Young Americans with cancer have a far better prognosis than once thought due to a surprising new discovery about the role of HIV/AIDS, fundamentally altering a long-standing narrative about their cancer mortality, according to new findings by USC scientists.
For decades, some researchers believed cancer survival rates were dismally low among adolescents and young adults in the United States. But a review of long-term data by researchers at the Keck School of Medicine of USC and the Los Angeles Cancer Surveillance Program shows that 15- to 39-year-olds had the best survival of any age group for many years, and maintained that lead until pediatric cancer survival caught up.
That fact shows clearly once the rise and fall of HIV/AIDs-related cancers are considered — a re-evaluation not done before. The findings appear in the Oct. 15 Journal of the National Cancer Institute.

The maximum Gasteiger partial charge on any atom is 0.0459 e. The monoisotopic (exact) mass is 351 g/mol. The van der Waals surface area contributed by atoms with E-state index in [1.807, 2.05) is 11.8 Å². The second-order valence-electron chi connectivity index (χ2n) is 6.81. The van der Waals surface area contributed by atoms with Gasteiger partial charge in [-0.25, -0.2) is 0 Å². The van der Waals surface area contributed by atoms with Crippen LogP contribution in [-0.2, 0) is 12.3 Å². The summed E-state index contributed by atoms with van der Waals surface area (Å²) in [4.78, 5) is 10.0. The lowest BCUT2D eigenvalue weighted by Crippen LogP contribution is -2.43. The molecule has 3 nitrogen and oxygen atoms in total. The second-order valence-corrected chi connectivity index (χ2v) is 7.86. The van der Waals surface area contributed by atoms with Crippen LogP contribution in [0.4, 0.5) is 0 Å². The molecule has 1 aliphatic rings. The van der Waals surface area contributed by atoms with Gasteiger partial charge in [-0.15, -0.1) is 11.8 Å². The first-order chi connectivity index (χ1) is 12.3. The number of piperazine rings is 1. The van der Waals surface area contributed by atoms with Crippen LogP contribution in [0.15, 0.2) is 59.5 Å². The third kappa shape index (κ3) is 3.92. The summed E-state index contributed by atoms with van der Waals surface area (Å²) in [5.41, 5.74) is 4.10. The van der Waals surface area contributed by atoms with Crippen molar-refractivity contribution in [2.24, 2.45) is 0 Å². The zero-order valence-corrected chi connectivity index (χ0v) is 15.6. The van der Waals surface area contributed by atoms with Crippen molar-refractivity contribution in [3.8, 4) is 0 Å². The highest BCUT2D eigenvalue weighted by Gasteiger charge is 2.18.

“Those earlier statistics were not wrong. They just weren’t reexamined until now,” said senior author Dennis Deapen, director of the Los Angeles cancer registry and a professor of clinical preventive medicine at the Keck School of Medicine. “We need accurate cancer survival statistics to evaluate treatment results and set clinical guidelines and research priorities. When we talk to patients, we want to provide hope, backed by data.”
— Leigh Hopper